Appendix 8.1. Teacher Suggestions for Grading Papers

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Appendix 8.1. Teacher Suggestions for Grading Papers

 I try very hard not to collect homework. Ideally I’d like to give a completion grade, then immediately go over the correct answers so that the students keep the papers in their hands. This means they have those papers to study from instead of waiting a few days for me to give them back. I grade only the essentials—those papers that reflect new learning and can serve as a formative or summative form of evaluation.  Students grade their own papers in class, but before we go over and discuss the answers, the students must highlight their answers. I use the old TV show phrase “Is this your final answer?” to prompt students to use the highlighter. I circulate among the students just as a double check, but it is very hard to change a highlighted answer unnoticed. Changing an answer that has been highlighted is almost impossible without leaving a noticeable smudge. This way the students can correct their own papers so they can use them to study, and my grading time is free for labs and tests.  I use rubrics for projects and labs, but for worksheets I have two methods. If I have assigned a ton of work in my six classes, I will have the students correct their own papers. I then collect them and take points off if they didn’t correct their answers. My other method is to grade some classes but give completion grades to the others. The students never know which class will be turning work in for credit. I’m not crazy about worksheets and have found that the students are more likely to cheat on them, although they are good study tools.  I grade homework and some classwork on effort or completion rather than accuracy, which helps with grading time. I look at homework as practice, and we go over it in class, so in the first few minutes I can see who did the assignment and scan the work to assess current understanding of the content. When I review it with the class afterwards, I can address misconceptions and unclear points.  As I walk around the room during a lab I carry stickers or a marking pen. I indicate student accuracies, group-work collaboration, work that needs to be rethought, and other elements I might grade on the spot, writing notes to the student and myself. Sometimes it is just an “OK” to indicate they are on the right track. When the papers are collected for grading, there are large segments that do not require my further attention.  I use an online quiz system that is available free of charge on Quiz Star. You can manage classes and quizzes, attach multimedia files to the questions, and make quizzes in multiple languages, and they can be accessed from any Internet-connected computer via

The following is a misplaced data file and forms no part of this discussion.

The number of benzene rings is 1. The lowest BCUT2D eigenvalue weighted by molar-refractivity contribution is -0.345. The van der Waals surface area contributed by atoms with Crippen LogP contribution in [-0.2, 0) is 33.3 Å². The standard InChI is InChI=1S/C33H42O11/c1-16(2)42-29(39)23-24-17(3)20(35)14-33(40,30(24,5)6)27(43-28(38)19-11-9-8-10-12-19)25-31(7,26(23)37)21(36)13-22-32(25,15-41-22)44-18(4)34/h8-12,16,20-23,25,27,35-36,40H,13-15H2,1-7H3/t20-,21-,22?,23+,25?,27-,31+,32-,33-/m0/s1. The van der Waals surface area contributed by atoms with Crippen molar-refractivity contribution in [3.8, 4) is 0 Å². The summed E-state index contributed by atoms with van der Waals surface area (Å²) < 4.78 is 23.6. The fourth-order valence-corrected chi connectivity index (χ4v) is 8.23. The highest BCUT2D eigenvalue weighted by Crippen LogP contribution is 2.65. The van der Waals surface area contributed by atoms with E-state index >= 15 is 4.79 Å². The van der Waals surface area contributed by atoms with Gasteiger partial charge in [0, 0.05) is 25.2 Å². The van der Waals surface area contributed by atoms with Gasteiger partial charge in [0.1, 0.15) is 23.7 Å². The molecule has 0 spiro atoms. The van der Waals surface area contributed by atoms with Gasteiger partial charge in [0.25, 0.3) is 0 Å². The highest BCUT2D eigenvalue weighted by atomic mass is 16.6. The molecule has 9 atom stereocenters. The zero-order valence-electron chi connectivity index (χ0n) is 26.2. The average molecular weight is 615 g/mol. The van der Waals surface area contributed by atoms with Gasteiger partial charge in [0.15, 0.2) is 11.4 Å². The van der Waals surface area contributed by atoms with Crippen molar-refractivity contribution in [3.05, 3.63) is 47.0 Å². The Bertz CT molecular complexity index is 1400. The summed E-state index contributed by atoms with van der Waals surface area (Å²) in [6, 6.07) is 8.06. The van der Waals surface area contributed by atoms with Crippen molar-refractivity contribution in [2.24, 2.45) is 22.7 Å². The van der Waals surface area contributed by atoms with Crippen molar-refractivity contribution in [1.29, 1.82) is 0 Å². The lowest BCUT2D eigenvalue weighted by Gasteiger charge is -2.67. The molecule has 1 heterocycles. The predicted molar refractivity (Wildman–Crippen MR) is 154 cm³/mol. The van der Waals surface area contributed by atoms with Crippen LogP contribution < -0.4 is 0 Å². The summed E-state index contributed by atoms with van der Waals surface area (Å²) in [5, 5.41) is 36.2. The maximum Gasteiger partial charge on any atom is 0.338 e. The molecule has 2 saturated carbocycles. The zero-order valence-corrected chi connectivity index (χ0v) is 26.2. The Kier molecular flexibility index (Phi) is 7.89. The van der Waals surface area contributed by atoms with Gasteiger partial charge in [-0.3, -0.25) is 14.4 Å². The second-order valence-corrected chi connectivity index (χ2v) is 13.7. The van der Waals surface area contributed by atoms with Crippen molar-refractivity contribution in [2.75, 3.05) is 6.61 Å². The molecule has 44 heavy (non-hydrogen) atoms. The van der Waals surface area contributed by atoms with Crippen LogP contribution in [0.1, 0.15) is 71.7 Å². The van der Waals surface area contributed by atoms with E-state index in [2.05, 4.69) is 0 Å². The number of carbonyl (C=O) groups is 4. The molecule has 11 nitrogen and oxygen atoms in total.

http://quizstar.4teachers.org

.

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